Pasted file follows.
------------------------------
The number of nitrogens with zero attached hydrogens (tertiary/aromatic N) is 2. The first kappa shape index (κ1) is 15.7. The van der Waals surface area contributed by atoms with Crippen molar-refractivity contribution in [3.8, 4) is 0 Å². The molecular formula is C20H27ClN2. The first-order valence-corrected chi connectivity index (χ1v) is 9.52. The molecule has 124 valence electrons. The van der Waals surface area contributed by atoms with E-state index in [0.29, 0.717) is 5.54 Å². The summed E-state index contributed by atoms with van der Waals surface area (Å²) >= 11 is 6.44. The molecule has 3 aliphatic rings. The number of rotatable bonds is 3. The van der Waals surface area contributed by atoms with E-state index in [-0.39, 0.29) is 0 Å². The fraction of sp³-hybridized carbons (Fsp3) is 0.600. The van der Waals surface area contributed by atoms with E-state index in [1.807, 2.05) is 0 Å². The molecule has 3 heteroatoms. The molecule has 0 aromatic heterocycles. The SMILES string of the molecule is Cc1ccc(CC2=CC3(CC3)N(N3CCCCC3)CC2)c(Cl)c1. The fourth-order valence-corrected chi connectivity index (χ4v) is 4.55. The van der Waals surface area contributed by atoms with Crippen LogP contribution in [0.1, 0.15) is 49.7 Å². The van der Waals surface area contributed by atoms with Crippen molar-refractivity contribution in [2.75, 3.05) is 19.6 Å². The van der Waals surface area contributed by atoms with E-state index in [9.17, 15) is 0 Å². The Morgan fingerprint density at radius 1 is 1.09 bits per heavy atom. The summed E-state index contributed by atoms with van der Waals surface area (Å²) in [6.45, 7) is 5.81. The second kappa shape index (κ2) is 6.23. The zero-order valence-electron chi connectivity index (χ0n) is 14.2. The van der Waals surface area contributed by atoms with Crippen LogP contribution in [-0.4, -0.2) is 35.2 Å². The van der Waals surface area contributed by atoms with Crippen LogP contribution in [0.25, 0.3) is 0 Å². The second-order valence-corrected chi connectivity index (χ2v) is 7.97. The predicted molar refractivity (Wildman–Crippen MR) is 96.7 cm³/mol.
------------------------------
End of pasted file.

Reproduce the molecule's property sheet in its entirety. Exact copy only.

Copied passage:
The number of nitrogens with zero attached hydrogens (tertiary/aromatic N) is 2. The first kappa shape index (κ1) is 15.7. The van der Waals surface area contributed by atoms with Crippen molar-refractivity contribution in [3.8, 4) is 0 Å². The molecular formula is C20H27ClN2. The first-order valence-corrected chi connectivity index (χ1v) is 9.52. The molecule has 124 valence electrons. The van der Waals surface area contributed by atoms with E-state index in [0.29, 0.717) is 5.54 Å². The summed E-state index contributed by atoms with van der Waals surface area (Å²) >= 11 is 6.44. The molecule has 3 aliphatic rings. The number of rotatable bonds is 3. The van der Waals surface area contributed by atoms with E-state index in [-0.39, 0.29) is 0 Å². The fraction of sp³-hybridized carbons (Fsp3) is 0.600. The van der Waals surface area contributed by atoms with E-state index in [1.807, 2.05) is 0 Å². The molecule has 3 heteroatoms. The molecule has 0 aromatic heterocycles. The SMILES string of the molecule is Cc1ccc(CC2=CC3(CC3)N(N3CCCCC3)CC2)c(Cl)c1. The fourth-order valence-corrected chi connectivity index (χ4v) is 4.55. The van der Waals surface area contributed by atoms with Crippen LogP contribution in [0.1, 0.15) is 49.7 Å². The van der Waals surface area contributed by atoms with Crippen molar-refractivity contribution in [2.75, 3.05) is 19.6 Å². The van der Waals surface area contributed by atoms with E-state index in [9.17, 15) is 0 Å². The Morgan fingerprint density at radius 1 is 1.09 bits per heavy atom. The summed E-state index contributed by atoms with van der Waals surface area (Å²) in [6.45, 7) is 5.81. The second kappa shape index (κ2) is 6.23. The zero-order valence-electron chi connectivity index (χ0n) is 14.2. The van der Waals surface area contributed by atoms with Crippen LogP contribution in [-0.4, -0.2) is 35.2 Å². The van der Waals surface area contributed by atoms with Crippen LogP contribution in [0.25, 0.3) is 0 Å². The second-order valence-corrected chi connectivity index (χ2v) is 7.97. The predicted molar refractivity (Wildman–Crippen MR) is 96.7 cm³/mol.